Disquiet Junto Project 0495: Protip Etude

Each Thursday in the Disquiet Junto group, a new compositional challenge is set before the group’s members, who then have just over four days to upload a track in response to the assignment. Membership in the Junto is open: just join and participate. (A SoundCloud account is helpful but not required.) There’s no pressure to do every project. It’s weekly so that you know it’s there, every Thursday through Monday, when you have the time.

Deadline: This project’s deadline is the end of the day Monday, June 28, 2021, at 11:59pm (that is, just before midnight) wherever you are. It was posted on Thursday, June 24, 2021.

These are the instructions that went out to the group’s email list (at tinyletter.com/disquiet-junto):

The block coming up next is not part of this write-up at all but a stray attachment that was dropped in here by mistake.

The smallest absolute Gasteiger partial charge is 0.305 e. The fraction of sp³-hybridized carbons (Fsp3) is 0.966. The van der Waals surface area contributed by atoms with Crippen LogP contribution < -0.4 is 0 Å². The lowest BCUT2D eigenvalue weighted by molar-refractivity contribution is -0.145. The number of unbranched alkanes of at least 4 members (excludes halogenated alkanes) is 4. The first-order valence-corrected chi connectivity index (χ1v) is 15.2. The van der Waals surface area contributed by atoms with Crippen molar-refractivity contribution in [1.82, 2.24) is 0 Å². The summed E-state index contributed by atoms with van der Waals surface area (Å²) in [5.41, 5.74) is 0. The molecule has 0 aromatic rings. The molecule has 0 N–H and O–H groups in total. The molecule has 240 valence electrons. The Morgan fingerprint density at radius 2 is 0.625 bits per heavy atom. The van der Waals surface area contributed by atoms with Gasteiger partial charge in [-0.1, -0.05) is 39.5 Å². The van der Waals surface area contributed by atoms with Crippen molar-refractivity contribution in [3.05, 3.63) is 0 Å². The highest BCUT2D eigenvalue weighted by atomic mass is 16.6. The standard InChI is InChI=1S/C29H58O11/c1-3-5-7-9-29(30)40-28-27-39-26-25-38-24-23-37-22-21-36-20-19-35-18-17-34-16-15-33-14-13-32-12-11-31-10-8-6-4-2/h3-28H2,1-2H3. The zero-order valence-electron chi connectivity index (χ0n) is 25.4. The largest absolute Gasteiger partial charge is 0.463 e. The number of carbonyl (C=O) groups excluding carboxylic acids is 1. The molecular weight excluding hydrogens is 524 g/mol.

Disquiet Junto Project 0495: Protip Etude

The Assignment: Share a tip for making music or working with sound, and record a track that employs it.

This is a sort of project we do on occasion. Last time we did was back in mid-December of 2020. It’s a great way to share experiences: to teach at the same time you’re learning. A virtuous circle, if you will.

Step 1: Think of a musical/sonic tip or technique you want to share with others. It might be something newly acquired, or it might be an old habit.

Step 2: In sharing the tip selected in Step 1, record a short piece of music that employs it.

Seven More Important Steps When Your Track Is Done:

Step 1: Include “disquiet0495” (no spaces or quotation marks) in the name of your tracks.

Step 2: If your audio-hosting platform allows for tags, be sure to also include the project tag “disquiet0495” (no spaces or quotation marks). If you’re posting on SoundCloud in particular, this is essential to subsequent location of tracks for the creation of a project playlist.